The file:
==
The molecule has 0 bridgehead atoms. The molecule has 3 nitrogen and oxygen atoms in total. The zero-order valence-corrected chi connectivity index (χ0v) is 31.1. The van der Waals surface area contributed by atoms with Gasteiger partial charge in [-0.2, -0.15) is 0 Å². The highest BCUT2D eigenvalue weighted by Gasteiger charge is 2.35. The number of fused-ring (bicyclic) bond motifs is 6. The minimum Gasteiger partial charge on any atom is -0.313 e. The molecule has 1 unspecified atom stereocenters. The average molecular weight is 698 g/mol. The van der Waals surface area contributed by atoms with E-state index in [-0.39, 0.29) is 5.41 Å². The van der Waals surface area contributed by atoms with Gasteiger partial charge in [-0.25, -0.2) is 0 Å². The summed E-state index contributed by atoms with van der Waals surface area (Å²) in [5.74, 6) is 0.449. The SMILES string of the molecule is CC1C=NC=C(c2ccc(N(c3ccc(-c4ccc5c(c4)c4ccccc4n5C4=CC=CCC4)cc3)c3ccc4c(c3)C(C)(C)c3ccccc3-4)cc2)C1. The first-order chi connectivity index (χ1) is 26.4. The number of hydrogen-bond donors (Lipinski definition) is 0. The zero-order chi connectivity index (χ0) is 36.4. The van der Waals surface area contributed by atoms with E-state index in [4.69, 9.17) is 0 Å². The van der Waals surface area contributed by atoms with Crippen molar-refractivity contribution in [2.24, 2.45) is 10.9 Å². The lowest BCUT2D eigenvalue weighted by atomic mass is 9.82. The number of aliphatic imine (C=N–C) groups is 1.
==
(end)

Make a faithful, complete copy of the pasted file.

The molecule has 0 bridgehead atoms. The molecule has 3 nitrogen and oxygen atoms in total. The zero-order valence-corrected chi connectivity index (χ0v) is 31.1. The van der Waals surface area contributed by atoms with Gasteiger partial charge in [-0.2, -0.15) is 0 Å². The highest BCUT2D eigenvalue weighted by Gasteiger charge is 2.35. The number of fused-ring (bicyclic) bond motifs is 6. The minimum Gasteiger partial charge on any atom is -0.313 e. The molecule has 1 unspecified atom stereocenters. The average molecular weight is 698 g/mol. The van der Waals surface area contributed by atoms with E-state index in [-0.39, 0.29) is 5.41 Å². The van der Waals surface area contributed by atoms with Gasteiger partial charge in [-0.25, -0.2) is 0 Å². The summed E-state index contributed by atoms with van der Waals surface area (Å²) in [5.74, 6) is 0.449. The SMILES string of the molecule is CC1C=NC=C(c2ccc(N(c3ccc(-c4ccc5c(c4)c4ccccc4n5C4=CC=CCC4)cc3)c3ccc4c(c3)C(C)(C)c3ccccc3-4)cc2)C1. The first-order chi connectivity index (χ1) is 26.4. The number of hydrogen-bond donors (Lipinski definition) is 0. The zero-order chi connectivity index (χ0) is 36.4. The van der Waals surface area contributed by atoms with E-state index in [4.69, 9.17) is 0 Å². The van der Waals surface area contributed by atoms with Crippen molar-refractivity contribution in [2.24, 2.45) is 10.9 Å². The lowest BCUT2D eigenvalue weighted by atomic mass is 9.82. The number of aliphatic imine (C=N–C) groups is 1.